Imangi Studios finished up work on that promising prototype, showing us its progress during WWDC 2011, and in August of the same year they released Temple Run to… resounding silence. Yes, the Temple Run that is now a household name was originally on track to be a flop. It’s important to note that this was an interesting time in the App Store. The “race to the bottom" pricing and visibility issues had been a problem since pretty much day one of the App Store launching, and with no lack of games coming out on any given day mobile gamers were less and less inclined to spend money on new games, even the paltry 99¢ that Temple Run originally launched at. It didn’t even really matter that we highly recommended the game in our review. A pre-planned promotion just six weeks after launch saw Imangi dropping the price of the game to free, with unexpected results. They saw Temple Run making more money as free than it ever was while paid, and so decided to simply keep it free permanently while keeping all other IAP amd monetization the same. This move turned out to be a complete game changer.
With any sort of barrier to entry now removed, Temple Run began to find itself downloaded on more and more devices. It hit big with the schoolyard group that loved playing and competing for scores against their friends in mobile games, but rarely had any money of their own to spend on them. By the time 2012 rolled around, Temple Run had essentially gone viral. In February, Imangi reported that Temple Run had been downloaded a whopping 36 million times, and it basically stayed glued to the top of the charts for months. It even got inadvertent celebrity endorsements from the likes of Justin Bieber and… Republican politician Rick Santorum(!?). By the game’s first birthday in August of 2012, Temple Run had reached an astounding 100 million downloads.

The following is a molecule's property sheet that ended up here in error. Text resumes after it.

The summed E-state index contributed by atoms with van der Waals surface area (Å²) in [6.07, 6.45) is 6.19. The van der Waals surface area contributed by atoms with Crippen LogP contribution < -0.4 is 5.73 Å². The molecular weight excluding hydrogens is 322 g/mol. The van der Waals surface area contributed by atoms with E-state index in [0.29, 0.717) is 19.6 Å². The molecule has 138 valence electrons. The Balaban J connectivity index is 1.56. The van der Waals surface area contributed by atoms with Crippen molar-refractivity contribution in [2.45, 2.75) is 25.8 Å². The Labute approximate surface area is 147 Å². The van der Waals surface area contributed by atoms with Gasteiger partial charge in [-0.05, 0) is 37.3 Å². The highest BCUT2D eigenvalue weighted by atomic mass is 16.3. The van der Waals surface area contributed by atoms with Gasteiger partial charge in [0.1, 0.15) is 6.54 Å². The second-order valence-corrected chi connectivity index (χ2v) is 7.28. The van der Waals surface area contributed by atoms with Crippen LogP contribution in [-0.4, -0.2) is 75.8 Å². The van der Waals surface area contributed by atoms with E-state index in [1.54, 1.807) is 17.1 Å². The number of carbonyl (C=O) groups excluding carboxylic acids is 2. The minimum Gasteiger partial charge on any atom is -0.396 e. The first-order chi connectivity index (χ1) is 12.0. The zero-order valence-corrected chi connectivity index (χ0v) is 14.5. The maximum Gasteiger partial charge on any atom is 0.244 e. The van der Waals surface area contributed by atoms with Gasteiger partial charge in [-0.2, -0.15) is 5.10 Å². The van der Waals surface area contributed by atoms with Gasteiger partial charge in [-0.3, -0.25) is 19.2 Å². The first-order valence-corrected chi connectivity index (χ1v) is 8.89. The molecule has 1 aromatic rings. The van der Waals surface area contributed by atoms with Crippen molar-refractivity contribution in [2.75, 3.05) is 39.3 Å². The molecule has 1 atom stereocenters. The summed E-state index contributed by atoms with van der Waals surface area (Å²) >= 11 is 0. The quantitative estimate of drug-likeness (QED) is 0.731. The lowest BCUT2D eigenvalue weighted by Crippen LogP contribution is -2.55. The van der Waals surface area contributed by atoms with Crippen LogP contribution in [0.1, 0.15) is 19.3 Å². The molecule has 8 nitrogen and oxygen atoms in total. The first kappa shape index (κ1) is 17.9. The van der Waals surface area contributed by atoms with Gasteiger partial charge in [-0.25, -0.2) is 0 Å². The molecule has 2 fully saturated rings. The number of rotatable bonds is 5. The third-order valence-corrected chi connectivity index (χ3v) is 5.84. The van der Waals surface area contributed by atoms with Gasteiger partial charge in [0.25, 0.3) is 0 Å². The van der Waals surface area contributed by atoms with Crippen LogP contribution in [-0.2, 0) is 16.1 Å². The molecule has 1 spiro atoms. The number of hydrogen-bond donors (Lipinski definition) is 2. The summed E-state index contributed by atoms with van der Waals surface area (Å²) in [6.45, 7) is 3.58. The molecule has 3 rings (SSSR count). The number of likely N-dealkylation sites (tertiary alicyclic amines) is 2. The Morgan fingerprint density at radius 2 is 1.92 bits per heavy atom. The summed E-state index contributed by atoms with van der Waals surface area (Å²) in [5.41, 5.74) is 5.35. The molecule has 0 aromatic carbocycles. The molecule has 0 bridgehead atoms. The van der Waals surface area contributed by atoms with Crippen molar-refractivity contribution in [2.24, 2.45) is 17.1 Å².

The magnitude of the Temple Run phenomenon didn’t really hit home for me until June of 2012, when I was on location at Disney’s Pixar Studios just across the bay from San Francisco for a big new mobile game reveal. There I was in Pixar’s private movie theater surrounded by fellow games writers, and as the presentation began the folks at Pixar began dropping hints to what they were about to reveal. Talking about a partnership with one of the biggest breakout mobile game hits, and a husband and wife duo from Washington DC, and several more subtle hints that finally lit a lightbulb in my brain: They’re talking about Temple Run! Indeed, moments later Keith and Natalia were beamed via satellite onto the massive screen in the theater to help unveil Temple Run Brave, a mobile game based on Disney’s animated movie Brave. There they were, these two totally humble and normal people that I’d been meeting with at various conventions for years now, partnering up with freaking Disney and Pixar on a mobile game. Mind. Blown.